Dark Reading is part of the Informa Tech Division of Informa PLC

This site is operated by a business or businesses owned by Informa PLC and all copyright resides with them.Informa PLC's registered office is 5 Howick Place, London SW1P 1WG. Registered in England and Wales. Number 8860726.

Risk

8/30/2013
03:01 PM
50%
50%

U.S. Spy Agencies Spend $37 Billion On Data

16 U.S. intelligence agencies spend most of their money on data collection and analysis, according to documents obtained by the Washington Post.

Top-secret budget figures detailing the vast operations of U.S. spy agencies reveal not only the agencies' expansive reach, but also the massive size of their enterprise IT and data processing capabilities.

The figures, provided by former National Security Agency contractor Edward Snowden and published Aug. 30 by the Washington Post, provide a glimpse into the money the CIA, the NSA and the intelligence community as a whole spend annually to collect, process and analyze data.

The budget figures, from a top-secret report called the Fiscal 2013 Congressional Budget Justification Book, show that the U.S. budgeted $52.6 billion in fiscal 2013 to support the operations of 16 intelligence agencies, including $14.7 billion for the CIA, $10.8 billion for the NSA and $10.3 billion for the National Reconnaissance Office. For data collection, processing and analysis across intelligence agencies, the budget breaks down as follows:

--$25.3 billion for raw data collection, including technical surveillance from electronic and satellite sources, as well through personal interactions with sources.

[ How does the recently revealed cooperation between the Drug Enforcement Agency and the NSA affect you? Read DEA, NSA Teamwork: 6 Privacy Worries. ]

--$6.1 billion for data processing and exploitation, including information filtering, message decoding, translating broadcasts, processing imagery, preparing information for computer processing, and storing and retrieving data.

--$6.2 billion for data analysis whereby data is distilled and correlated with other material and turned into intelligence reports provided to the president and policymakers.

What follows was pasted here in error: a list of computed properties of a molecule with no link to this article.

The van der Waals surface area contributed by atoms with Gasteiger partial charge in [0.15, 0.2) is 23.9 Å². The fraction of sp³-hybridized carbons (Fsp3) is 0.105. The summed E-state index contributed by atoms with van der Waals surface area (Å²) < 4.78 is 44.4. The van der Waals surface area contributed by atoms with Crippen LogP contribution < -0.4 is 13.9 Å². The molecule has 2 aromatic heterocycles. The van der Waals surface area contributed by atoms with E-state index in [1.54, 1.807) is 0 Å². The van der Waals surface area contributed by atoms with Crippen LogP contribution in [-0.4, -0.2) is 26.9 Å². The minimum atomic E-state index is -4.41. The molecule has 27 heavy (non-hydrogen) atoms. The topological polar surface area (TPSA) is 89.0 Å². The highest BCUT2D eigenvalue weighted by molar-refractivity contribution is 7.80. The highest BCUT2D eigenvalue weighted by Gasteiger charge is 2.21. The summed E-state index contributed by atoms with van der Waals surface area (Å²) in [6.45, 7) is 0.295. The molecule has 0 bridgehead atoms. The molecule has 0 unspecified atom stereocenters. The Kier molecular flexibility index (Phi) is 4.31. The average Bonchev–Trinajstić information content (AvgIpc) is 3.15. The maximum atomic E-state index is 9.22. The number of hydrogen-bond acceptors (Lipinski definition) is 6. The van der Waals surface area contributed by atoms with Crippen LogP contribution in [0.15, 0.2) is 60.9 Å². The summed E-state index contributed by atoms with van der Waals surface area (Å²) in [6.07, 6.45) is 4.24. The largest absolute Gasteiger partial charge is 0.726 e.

Additionally, budget details made public by the Washington Post reveal that intelligence agencies collectively spent $4.7 billion on enterprise IT systems. An agency-by-agency breakdown shows:

-- The NSA budgeted $1.59 billion for enterprise IT systems, $1.02 billion for computer network operations and $650 million for data analysis.

-- The CIA budgeted $530 million for enterprise IT systems, $690 million for computer network operations and $660 million for data analysis.

-- The National Reconnaissance Office, which builds and operates the nation's electronic communications and imagery reconnaissance satellites, budgeted $840 million for enterprise IT systems, $2.12 billion to gather and process imagery from government satellites, and $1.38 billion for technology and personnel dedicated to intercepting communications between people, between machines or both.

--The National Geospatial-Intelligence Agency, which collects and generates location-based information and images globally, budgeted $1.02 billion for enterprise IT systems and $930 million for data analysis.

The budget reveals that the CIA and the General Defense Intelligence Program will spend $620 million to process publicly available information appearing in print or electronic form, including content from radio, TV, newspapers and the Internet.

In publishing the budget details, the Washington Post quoted a statement from James Clapper, director of national intelligence: "The United States has made a considerable investment in the Intelligence Community since the terror attacks of 9/11."

Clapper said: "Today's world is as fluid and unstable as it has been in the past half century. Even with stepped-up spending" over the past decade, he said, the U.S. spends less than 1% of GDP on the intelligence community.

Nonetheless, intelligence IT spending now exceeds IT spending at every other federal agency except the Department of Defense, which budgeted $41.8 billion in fiscal 2013. In comparison, the next largest federal IT budgets for 2013 were for the Department of Health and Human Services, at $7.4 billion, and the Department of Homeland Security, at $5.7 billion.

Comment  | 
Print  | 
More Insights
Comments
Newest First  |  Oldest First  |  Threaded View